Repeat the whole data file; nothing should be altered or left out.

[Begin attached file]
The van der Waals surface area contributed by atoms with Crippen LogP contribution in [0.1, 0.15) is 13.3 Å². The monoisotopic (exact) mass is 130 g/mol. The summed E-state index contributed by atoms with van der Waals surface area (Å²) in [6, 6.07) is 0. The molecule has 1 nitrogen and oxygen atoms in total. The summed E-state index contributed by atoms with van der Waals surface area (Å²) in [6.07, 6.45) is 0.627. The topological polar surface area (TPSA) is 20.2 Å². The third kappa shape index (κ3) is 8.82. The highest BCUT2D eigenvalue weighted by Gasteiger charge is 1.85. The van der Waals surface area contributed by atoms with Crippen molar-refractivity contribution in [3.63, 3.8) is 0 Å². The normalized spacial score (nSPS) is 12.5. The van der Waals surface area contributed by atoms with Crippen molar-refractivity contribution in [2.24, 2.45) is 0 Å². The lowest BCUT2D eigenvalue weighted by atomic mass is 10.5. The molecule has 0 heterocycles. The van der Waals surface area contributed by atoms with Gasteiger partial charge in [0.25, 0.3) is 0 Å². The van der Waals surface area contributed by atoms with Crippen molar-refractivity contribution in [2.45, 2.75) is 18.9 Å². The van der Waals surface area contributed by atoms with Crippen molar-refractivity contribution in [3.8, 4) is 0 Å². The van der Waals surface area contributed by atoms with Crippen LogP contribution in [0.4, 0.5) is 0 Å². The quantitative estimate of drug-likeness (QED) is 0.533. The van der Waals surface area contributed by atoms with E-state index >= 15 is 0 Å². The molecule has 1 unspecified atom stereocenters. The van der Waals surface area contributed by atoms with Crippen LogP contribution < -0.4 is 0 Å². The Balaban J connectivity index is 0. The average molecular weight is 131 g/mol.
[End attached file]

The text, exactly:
The van der Waals surface area contributed by atoms with Crippen LogP contribution in [0.1, 0.15) is 13.3 Å². The monoisotopic (exact) mass is 130 g/mol. The summed E-state index contributed by atoms with van der Waals surface area (Å²) in [6, 6.07) is 0. The molecule has 1 nitrogen and oxygen atoms in total. The summed E-state index contributed by atoms with van der Waals surface area (Å²) in [6.07, 6.45) is 0.627. The topological polar surface area (TPSA) is 20.2 Å². The third kappa shape index (κ3) is 8.82. The highest BCUT2D eigenvalue weighted by Gasteiger charge is 1.85. The van der Waals surface area contributed by atoms with Crippen molar-refractivity contribution in [3.63, 3.8) is 0 Å². The normalized spacial score (nSPS) is 12.5. The van der Waals surface area contributed by atoms with Crippen molar-refractivity contribution in [2.24, 2.45) is 0 Å². The lowest BCUT2D eigenvalue weighted by atomic mass is 10.5. The molecule has 0 heterocycles. The van der Waals surface area contributed by atoms with Gasteiger partial charge in [0.25, 0.3) is 0 Å². The van der Waals surface area contributed by atoms with Crippen molar-refractivity contribution in [2.45, 2.75) is 18.9 Å². The van der Waals surface area contributed by atoms with Crippen molar-refractivity contribution in [3.8, 4) is 0 Å². The van der Waals surface area contributed by atoms with Crippen LogP contribution in [0.4, 0.5) is 0 Å². The quantitative estimate of drug-likeness (QED) is 0.533. The van der Waals surface area contributed by atoms with E-state index >= 15 is 0 Å². The molecule has 1 unspecified atom stereocenters. The van der Waals surface area contributed by atoms with Crippen LogP contribution < -0.4 is 0 Å². The Balaban J connectivity index is 0. The average molecular weight is 131 g/mol.